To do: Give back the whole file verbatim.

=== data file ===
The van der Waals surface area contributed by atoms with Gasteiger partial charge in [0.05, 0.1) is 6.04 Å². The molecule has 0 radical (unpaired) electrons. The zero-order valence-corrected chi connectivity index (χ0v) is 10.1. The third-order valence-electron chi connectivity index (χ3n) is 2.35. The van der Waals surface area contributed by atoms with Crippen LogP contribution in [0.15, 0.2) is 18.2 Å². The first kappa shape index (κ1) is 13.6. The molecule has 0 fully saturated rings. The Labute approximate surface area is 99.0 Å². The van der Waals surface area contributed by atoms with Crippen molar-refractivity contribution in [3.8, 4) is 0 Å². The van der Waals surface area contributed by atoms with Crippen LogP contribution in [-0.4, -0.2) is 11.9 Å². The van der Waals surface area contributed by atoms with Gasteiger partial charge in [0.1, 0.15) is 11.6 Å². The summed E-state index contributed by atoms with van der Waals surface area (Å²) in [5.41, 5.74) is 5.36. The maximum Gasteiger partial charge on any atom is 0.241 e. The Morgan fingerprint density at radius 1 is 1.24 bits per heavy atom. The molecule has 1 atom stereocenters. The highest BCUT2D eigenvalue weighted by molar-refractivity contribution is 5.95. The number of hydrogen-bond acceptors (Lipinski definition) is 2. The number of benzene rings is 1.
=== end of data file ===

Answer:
The van der Waals surface area contributed by atoms with Gasteiger partial charge in [0.05, 0.1) is 6.04 Å². The molecule has 0 radical (unpaired) electrons. The zero-order valence-corrected chi connectivity index (χ0v) is 10.1. The third-order valence-electron chi connectivity index (χ3n) is 2.35. The van der Waals surface area contributed by atoms with Crippen LogP contribution in [0.15, 0.2) is 18.2 Å². The first kappa shape index (κ1) is 13.6. The molecule has 0 fully saturated rings. The Labute approximate surface area is 99.0 Å². The van der Waals surface area contributed by atoms with Crippen molar-refractivity contribution in [3.8, 4) is 0 Å². The van der Waals surface area contributed by atoms with Crippen LogP contribution in [-0.4, -0.2) is 11.9 Å². The van der Waals surface area contributed by atoms with Gasteiger partial charge in [0.1, 0.15) is 11.6 Å². The summed E-state index contributed by atoms with van der Waals surface area (Å²) in [5.41, 5.74) is 5.36. The maximum Gasteiger partial charge on any atom is 0.241 e. The Morgan fingerprint density at radius 1 is 1.24 bits per heavy atom. The molecule has 1 atom stereocenters. The highest BCUT2D eigenvalue weighted by molar-refractivity contribution is 5.95. The number of hydrogen-bond acceptors (Lipinski definition) is 2. The number of benzene rings is 1.